Turkey fights forest fires raging through country's south
Efforts to bring fire under control continue with 10,550 personnel, 45 helicopters, 6 planes, others joining
The forest fires have erupted over the last few days in the southern provinces of Mersin, Osmaniye, Adana, Antalya, Kahramanmaras.
The blazes also burst out in the southwestern province of Mugla and central provinces of Kirikkale and Kayseri.
The county's efforts to bring 14 ongoing fires under control are continuing as 10,550 personnel, 45 helicopters, one unmanned helicopter, nine UAVs, 1,080 water trucks, 660 heavy-duty vehicles, six planes, and 280 portable water tanks are joining the mission.
Massive forest fires in Antalya province
Turkey’s Mediterranean coastal city of Antalya is one of the areas where fires blaze out. An 82-year-old man, who was left alone at home, died while evacuation efforts were underway in the Kepezbeleni village of Akseki district.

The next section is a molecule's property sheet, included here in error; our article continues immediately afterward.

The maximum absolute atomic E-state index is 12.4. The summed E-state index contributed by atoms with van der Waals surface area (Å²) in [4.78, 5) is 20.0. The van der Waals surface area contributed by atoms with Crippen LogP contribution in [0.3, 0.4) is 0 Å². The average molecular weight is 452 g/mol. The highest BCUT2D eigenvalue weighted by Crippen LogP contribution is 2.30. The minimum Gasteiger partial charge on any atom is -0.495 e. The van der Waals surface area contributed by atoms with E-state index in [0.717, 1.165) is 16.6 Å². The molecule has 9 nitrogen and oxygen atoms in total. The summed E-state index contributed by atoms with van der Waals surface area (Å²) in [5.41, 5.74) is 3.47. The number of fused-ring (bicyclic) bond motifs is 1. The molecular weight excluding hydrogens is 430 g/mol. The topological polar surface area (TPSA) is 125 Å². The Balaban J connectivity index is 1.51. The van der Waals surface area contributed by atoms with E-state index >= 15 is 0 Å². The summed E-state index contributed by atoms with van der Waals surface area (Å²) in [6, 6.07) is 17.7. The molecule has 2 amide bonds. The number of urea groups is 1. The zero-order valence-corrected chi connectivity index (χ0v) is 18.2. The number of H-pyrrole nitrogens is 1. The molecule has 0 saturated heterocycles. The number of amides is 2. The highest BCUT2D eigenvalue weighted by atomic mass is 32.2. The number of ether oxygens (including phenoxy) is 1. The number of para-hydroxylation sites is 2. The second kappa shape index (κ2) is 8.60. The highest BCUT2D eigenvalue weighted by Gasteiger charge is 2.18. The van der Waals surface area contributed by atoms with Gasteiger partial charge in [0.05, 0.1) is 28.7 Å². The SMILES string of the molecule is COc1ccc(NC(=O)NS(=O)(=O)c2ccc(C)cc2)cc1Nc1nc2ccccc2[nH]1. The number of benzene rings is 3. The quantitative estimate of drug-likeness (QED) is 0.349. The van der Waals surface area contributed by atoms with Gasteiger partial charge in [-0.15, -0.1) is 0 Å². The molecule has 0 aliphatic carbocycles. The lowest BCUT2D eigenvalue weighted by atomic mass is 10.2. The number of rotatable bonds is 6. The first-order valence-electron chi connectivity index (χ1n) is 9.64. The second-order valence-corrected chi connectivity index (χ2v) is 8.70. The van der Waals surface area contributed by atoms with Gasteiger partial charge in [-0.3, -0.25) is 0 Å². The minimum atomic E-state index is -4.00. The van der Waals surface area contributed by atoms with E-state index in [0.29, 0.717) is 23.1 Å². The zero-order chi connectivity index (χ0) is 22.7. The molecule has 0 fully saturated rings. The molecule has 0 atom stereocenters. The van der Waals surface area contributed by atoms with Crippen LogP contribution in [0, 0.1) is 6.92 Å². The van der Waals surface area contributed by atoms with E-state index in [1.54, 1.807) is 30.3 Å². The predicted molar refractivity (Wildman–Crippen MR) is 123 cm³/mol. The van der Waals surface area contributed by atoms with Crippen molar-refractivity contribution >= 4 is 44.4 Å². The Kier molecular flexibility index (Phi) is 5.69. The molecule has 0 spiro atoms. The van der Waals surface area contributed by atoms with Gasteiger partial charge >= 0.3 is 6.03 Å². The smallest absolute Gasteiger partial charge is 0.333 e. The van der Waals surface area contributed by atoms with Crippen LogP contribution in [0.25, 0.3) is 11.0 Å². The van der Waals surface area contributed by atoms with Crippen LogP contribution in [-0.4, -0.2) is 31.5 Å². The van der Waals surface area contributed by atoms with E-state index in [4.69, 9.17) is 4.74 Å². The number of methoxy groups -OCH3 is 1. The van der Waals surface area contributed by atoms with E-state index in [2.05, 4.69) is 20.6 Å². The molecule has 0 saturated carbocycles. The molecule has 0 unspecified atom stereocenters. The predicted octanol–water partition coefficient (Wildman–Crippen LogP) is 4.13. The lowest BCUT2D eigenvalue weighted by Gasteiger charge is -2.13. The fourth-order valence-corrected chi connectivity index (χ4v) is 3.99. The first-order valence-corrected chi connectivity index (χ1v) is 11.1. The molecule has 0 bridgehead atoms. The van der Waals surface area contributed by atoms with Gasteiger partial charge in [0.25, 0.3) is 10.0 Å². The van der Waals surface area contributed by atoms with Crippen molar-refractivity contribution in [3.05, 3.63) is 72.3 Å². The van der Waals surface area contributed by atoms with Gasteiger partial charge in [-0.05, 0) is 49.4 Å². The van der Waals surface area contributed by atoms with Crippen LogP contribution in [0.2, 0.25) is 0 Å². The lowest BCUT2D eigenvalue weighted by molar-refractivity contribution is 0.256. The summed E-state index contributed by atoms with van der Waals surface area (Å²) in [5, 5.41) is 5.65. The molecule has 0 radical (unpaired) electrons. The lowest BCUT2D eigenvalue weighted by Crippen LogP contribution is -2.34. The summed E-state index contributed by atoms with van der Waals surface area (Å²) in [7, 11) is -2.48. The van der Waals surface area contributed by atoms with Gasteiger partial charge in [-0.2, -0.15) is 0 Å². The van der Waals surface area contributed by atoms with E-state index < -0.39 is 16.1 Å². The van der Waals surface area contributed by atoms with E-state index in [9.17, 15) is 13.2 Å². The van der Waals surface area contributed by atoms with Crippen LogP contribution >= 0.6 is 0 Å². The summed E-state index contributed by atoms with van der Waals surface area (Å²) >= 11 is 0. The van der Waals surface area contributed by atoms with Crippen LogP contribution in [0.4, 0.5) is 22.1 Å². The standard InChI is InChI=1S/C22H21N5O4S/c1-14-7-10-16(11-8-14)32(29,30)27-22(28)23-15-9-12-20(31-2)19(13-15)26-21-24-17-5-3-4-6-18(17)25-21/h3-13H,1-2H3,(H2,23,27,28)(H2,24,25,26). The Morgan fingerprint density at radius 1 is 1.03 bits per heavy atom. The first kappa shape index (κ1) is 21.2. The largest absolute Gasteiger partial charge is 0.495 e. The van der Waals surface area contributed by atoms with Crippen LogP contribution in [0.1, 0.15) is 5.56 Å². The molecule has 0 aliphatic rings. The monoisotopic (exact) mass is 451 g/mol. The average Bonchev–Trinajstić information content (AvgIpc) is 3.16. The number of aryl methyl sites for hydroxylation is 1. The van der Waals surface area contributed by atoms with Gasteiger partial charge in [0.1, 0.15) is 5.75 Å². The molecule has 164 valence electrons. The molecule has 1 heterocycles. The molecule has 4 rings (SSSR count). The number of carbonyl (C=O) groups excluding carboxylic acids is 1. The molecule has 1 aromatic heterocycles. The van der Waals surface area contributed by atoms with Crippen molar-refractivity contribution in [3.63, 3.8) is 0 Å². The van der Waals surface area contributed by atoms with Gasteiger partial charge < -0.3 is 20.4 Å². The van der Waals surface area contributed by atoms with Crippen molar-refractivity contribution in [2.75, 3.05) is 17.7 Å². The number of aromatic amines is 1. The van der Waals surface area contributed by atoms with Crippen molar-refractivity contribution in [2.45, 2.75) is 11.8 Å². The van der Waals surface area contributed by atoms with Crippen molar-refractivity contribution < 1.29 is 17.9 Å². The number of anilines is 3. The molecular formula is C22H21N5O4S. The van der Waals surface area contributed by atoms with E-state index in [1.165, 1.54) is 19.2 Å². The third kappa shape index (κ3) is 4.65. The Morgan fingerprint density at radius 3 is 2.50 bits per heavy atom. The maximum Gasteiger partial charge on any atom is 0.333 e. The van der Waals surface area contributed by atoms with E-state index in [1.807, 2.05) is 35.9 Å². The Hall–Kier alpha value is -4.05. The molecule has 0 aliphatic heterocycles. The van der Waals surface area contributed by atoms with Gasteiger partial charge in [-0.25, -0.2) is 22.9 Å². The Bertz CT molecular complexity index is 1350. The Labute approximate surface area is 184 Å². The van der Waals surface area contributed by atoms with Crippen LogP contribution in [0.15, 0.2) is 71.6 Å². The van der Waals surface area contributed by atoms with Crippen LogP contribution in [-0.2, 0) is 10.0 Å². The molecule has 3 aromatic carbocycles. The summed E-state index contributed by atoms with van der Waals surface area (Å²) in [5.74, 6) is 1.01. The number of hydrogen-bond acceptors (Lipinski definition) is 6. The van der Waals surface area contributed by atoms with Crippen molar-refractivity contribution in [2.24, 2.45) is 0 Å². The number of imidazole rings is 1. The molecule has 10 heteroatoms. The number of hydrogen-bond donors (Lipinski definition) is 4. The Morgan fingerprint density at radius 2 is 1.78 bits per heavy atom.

Agriculture and Forestry Minister Bekir Pakdemirli said on Thursday that there are 10 people stranded in the Oymapinar Dam in the province while some neighborhoods were evacuated.
"Ambulances and AFAD (the Disaster and Emergency Management Authority) teams are on the way for our citizens in Oymapinar Dam. The road is open, they will try to evacuate them," he said, adding that they do not face a life-threatening situation.
Later, Manavgat District Governor Mustafa Yigit said 10 people stranded in the dam were rescued.
Forest fires first erupted on Wednesday in Antalya’s Manavgat district and spread over a large area.
With the latest announcement, the number of people who died during fires in Antalya has risen to four.
Firefighters battling blazes in Adana, Mersin provinces
In Mersin, people living in areas near fires were evacuated on Wednesday.
They are also working in the Kozan district of Adana province where a fire broke out in a forested land in the Kizlarsekisi area.
Authorities said that the powerful wind fanned fires to rage through the region and it hampers efforts to put out the blazes.